Private-jet divas miss their meeting with Obama

By Felix Salmon
December 14, 2009
neither its chairman nor its CEO was able to turn up to a meeting with the president of the United States of America.

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How incompetent is Citigroup? Incompetent enough that even today, when the bank is announcing a major agreement with the government to pay back its TARP money, neither its chairman nor its CEO was able to turn up to a meeting with the president of the United States of America.

The bailout repayment news kept Citigroup CEO Vikram Pandit from attending Monday’s meeting, Citi spokeswoman Molly Millerwise Meiners said. She said chairman Richard Parsons planned to attend but bad weather kept him from reaching Washington in time.

A couple of quick points here:

  1. Why on earth should repaying TARP prevent Pandit from showing up to the meeting?
  2. Is DIck Parsons really such a diva that he won’t show up to a meeting with POTUS unless he can travel there in a private jet? (Update: no, see below.)

The other winners of the Diva Award, incidentally, are Lloyd Blankfein and John Mack, both of whom are joining Parsons on the phone. They should rightly be excoriated for this: it’s one thing using shareholder money to fly around the world on a private jet if that makes getting to your meetings easier. It’s quite another thing to miss meetings entirely on the grounds that if you can’t get there by private jet, you’re not going to get there at all.

I’m reminded of the bankers who turned up very late to the emergency meetings at the Fed in September 2008 because they insisted on trying to inch down the FDR Drive in bad weather rather than taking the 4/5 train like any sensible person. And I’m reminded too, of course, of the Detroit executives who took private jets to Washington to beg for a bailout. The minders at Citi, Goldman, and Morgan Stanley surely know that anything which reminds the public of that debacle is not going to be good for optics.

(HT: Chia, who got to DC on the Acela without any problems this morning.)

Update: Citigroup calls to say that Parsons was flying commercial, and got caught in fog.

Update 2: More information emerges! Apparently both John Mack and Lloyd Blankfein, like Dick Parsons, failed to get to DC because they were flying commercial; Jamie Dimon got there because he took his jet. Maybe he should have offered his fellow CEOs a ride down.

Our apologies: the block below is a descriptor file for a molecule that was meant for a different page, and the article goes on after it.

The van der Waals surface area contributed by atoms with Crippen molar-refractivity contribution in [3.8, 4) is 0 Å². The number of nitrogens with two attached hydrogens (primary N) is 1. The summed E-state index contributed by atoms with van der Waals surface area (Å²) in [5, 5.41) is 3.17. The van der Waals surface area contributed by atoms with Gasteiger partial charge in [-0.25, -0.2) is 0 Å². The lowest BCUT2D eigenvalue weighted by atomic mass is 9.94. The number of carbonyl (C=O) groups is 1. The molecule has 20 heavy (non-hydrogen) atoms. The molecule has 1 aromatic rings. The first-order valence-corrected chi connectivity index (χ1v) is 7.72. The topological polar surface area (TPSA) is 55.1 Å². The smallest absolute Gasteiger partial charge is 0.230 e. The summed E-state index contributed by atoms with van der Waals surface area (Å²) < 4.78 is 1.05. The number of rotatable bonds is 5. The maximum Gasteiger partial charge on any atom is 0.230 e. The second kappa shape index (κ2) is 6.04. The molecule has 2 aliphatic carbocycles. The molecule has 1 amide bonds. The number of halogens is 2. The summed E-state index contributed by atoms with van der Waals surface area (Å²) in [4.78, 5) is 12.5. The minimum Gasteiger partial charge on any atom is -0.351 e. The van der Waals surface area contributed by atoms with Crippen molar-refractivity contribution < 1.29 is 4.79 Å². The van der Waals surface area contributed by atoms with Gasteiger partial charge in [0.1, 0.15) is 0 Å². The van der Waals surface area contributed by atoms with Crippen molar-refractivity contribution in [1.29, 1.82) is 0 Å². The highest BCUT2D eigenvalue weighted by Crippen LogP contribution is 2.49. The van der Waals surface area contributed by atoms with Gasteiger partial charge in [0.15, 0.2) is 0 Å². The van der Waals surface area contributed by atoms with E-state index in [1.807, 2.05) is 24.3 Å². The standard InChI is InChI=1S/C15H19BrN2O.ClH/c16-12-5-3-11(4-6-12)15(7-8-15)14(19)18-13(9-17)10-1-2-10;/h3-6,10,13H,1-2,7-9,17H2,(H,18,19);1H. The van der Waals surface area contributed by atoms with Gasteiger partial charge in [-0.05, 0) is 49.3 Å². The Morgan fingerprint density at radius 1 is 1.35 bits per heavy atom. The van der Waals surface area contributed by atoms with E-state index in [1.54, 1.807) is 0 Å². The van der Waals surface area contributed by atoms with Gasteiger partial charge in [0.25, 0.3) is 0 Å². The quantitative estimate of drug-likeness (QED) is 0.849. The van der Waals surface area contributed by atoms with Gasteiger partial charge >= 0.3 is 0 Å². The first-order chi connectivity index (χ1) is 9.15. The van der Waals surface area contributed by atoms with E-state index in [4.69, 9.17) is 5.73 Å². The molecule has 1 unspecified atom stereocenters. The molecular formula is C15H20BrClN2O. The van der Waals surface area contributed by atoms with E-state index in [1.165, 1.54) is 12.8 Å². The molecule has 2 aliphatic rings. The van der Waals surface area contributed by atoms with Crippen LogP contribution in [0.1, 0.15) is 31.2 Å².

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Uh, FWIW the FT’s Alphaville column says the three will miss the meeting *because* they were going commercial — not private — and flights were delayed/canceled due to fog @ Reagan Nat’l. ( 14/111611/the-perils-of-flying-commercia l/#comment-960524 )

Posted by DCS | Report as abusive

Um, there were days last year when I got stuck on the 4/5 train for 30+ minutes as well. Plus no phone/internet connectivity at all from there.

Posted by q_is_too_short | Report as abusive

Cheatygroup: Business class or first class?

Proposal: Senior Executive bikes, complete with broadband-wifi and cams for conferencing and monitoring purposes, large saddlebags stuffed with cash to get through traffic jams, and a tall, flexible riser topped by an orange flag, emblazoned with their blood type, which can both keep them nicely visible, and help them get prompt,effective medical attention when they get run over.

Posted by Uncle_Billy | Report as abusive

Yeah — my own CEO, hardly a fat cat, had his NYC->DC shuttle flight cancelled this morning and had to call into a meeting. Not a lame excuse — and it’s better to be able to call in to an important meeting from a quiet conference room than from an Acela stuck in Wilmington.

Posted by hotel2tango | Report as abusive